Features Live Action Movies

Black Rain

Director – Ridley Scott – 1989 – US – 15 – 120


UK Release date: January 26th 1990.

On paper, Ridley Scott’s Black Rain reads like a winner: a police action thriller with Michael Douglas and sidekick Andy Garcia (then a little known star in the ascendant) as an NYPD cop hunting a villain in Japan. Where the film scores heavily is on the visual style level; this is Blade Runner (Ridley Scott, 1982) imagery without the superficial Sci-Fi mega-budget special effects overlay. Or plot. The film looks startling throughout, due in part to Scott’s collaboration with Dutch cinematographer Jan de Bont (later director of Twister, 1996, not to mention Speed, 1994, and its sequel); every frame is a thing of beauty.

Unfortunately, Scott is not shooting a Hovis commercial here, and we need a rather more substantial screenplay – such as Alien (1979) or the extraordinary Thelma & Louise (1991) – than the flimsy sketch on which Scott hangs his current images. Generally, though, Michael Douglas – and the rest of the cast including the versatile Kate Capshaw (Indiana Jones And The Temple Of Doom, Steven Spielberg, 1984) – are wasted.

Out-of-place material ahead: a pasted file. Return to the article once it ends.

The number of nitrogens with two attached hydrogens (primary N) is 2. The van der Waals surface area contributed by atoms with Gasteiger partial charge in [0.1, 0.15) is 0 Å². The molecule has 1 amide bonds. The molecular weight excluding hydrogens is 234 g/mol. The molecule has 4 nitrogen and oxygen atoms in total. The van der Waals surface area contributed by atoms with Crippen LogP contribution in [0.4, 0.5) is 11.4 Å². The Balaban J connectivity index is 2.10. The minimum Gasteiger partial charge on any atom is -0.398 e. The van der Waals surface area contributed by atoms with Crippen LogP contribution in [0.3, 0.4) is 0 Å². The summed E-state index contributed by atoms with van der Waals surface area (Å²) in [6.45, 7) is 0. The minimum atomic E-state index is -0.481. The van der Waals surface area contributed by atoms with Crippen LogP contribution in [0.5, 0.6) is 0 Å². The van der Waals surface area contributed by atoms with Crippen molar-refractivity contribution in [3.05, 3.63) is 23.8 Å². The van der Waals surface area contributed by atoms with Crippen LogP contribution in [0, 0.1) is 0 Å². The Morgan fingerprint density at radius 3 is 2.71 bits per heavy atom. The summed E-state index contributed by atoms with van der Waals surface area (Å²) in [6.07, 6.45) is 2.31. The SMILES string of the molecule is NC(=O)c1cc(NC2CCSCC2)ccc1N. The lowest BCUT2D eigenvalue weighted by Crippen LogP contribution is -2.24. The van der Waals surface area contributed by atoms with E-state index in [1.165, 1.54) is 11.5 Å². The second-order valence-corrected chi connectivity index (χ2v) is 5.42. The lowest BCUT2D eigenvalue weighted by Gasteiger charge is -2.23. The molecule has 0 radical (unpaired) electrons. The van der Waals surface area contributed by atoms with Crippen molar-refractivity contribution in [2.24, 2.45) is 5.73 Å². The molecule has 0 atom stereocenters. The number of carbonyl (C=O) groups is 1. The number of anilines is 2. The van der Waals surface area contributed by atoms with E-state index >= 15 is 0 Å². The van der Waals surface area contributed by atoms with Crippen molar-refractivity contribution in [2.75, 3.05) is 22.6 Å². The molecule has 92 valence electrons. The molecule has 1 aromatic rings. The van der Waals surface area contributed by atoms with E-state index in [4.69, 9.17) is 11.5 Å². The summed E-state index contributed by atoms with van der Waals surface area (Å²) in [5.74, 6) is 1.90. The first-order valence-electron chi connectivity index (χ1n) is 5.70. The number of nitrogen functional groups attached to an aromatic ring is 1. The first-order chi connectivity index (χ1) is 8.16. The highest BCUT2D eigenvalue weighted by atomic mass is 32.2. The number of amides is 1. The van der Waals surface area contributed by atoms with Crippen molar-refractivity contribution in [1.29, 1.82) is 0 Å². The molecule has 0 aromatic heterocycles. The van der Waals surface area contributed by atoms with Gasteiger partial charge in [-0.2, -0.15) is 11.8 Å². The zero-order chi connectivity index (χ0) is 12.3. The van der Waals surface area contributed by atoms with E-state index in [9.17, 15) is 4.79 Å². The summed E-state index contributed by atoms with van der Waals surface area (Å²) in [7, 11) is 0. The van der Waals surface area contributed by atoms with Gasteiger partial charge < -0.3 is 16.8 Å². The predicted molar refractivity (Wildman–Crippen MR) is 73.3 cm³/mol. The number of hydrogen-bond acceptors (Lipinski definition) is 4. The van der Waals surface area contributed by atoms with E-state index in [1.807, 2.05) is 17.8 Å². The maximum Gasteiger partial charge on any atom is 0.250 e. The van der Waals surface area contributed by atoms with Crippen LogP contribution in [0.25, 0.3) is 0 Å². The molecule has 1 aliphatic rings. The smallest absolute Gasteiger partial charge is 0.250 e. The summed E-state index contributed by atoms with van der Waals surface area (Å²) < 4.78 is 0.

Things start off well enough with a leather-jacketed Michael Douglas racing his cycle against a fellow biker along a New York quayside. Aha, could this be a set up to be paid off later in the script? And sure enough, the Japanese villain, on home turf, rides around on two wheels, and the film finishes with a climactic cross country bike chase. (Ironically, this one is nowhere near as good as the one in Diva, 1981, directed by that other great visual stylist Jean-Jacques Beneix.

It also lacks the resonance of the post-holocaust Japanese biker gangs in Akira, Katsuhiro Otomo, 1988). Trouble is, this fascinating cross-cultural biker subculture is never really explored (it’s no Mask, Peter Bogdanovich, 1985) nor are any of the myriad other potentially riveting elements in the screenplay, which are unlikely to make sense to anyone who hasn’t either lived in Japan for a while or seen the Paul & Leonard Schrader scripted The Yakuza (Sydney Pollack, 1985), a movie which explains why Japanese gangsters cut off their little fingers rather than assuming the audience already knows such things when the act is presented on screen.

Review originally published in TNT.


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